Jim Joyce’s bad call and the life after

Last season, Detroit pitcher Armando Gallaraga had a perfect game going. No hits, no walks, no base-runners through two outs in the ninth inning. Then came a routine ground ball to the first baseman, and Gallaraga running to first base to catch the ball. The throw clearly beats the runner and the perfect game is secure. Well that’s what should have happened, but for some reason umpire Jim Joyce called him safe. He thought he was safe, but replays showed he was clearly out.
That blown call would change Joyce’s life. Check out this article on the aftermath of blowing such a call. The article is helpful for a number of reasons. Here are several of my “takes” on the article and situation.
1.) The situation could be harder for this umpire. Gallaraga came up to him after the game, have him a hug, and received an apology. I don’t know if Gallaraga is a believer or not, but he sure is acting like someone who has been shown lots of grace. Grace received should move us to show grace to others. Something I need to remember all of the time, as a parent, pastor, friend, neighbor, and spouse.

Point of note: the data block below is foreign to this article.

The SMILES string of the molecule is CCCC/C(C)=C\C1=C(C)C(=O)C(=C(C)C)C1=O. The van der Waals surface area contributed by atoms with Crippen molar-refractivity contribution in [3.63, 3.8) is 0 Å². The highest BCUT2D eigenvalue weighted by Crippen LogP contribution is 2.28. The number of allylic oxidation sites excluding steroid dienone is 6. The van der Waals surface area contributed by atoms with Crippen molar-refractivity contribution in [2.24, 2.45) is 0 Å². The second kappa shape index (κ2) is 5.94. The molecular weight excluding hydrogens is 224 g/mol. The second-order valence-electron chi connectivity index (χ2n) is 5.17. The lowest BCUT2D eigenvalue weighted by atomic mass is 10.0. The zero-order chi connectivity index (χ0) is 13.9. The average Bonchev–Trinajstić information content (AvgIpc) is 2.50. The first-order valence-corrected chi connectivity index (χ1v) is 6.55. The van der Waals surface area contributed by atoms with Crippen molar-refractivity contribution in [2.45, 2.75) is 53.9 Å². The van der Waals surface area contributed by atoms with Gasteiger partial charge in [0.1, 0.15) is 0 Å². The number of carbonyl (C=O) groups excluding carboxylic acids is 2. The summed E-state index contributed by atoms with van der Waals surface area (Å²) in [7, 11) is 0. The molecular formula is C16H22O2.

2.) Umpires and referees carry a heavy burden. They do affect the outcome of the game. While the only professional referee I’ve ever met actually did prison time for fixing games, most probably try their best without bribery. From a fan’s perspective, its hard when officials blow a call and don’t own it. But it in this article you hear from other officials, that this is probably not the norm.
3.) Caring and caring too much. That people would give death threats for blown calls is unbelievable. That a blown call should or even could change or alter someone’s life is sad. Sad, but inevitable when following sports moves from hobby to idolatry. 

4.) The support from imperfect people. Outside death threats, it is fascinating, but also obvious, how broken people attract support from broken people. From other referees who’ve blown calls, to airline workers, to children with cerebral palsy, it is cool to see a fellowship of the broken develop. That’s also one picture of the church of what the church should be.

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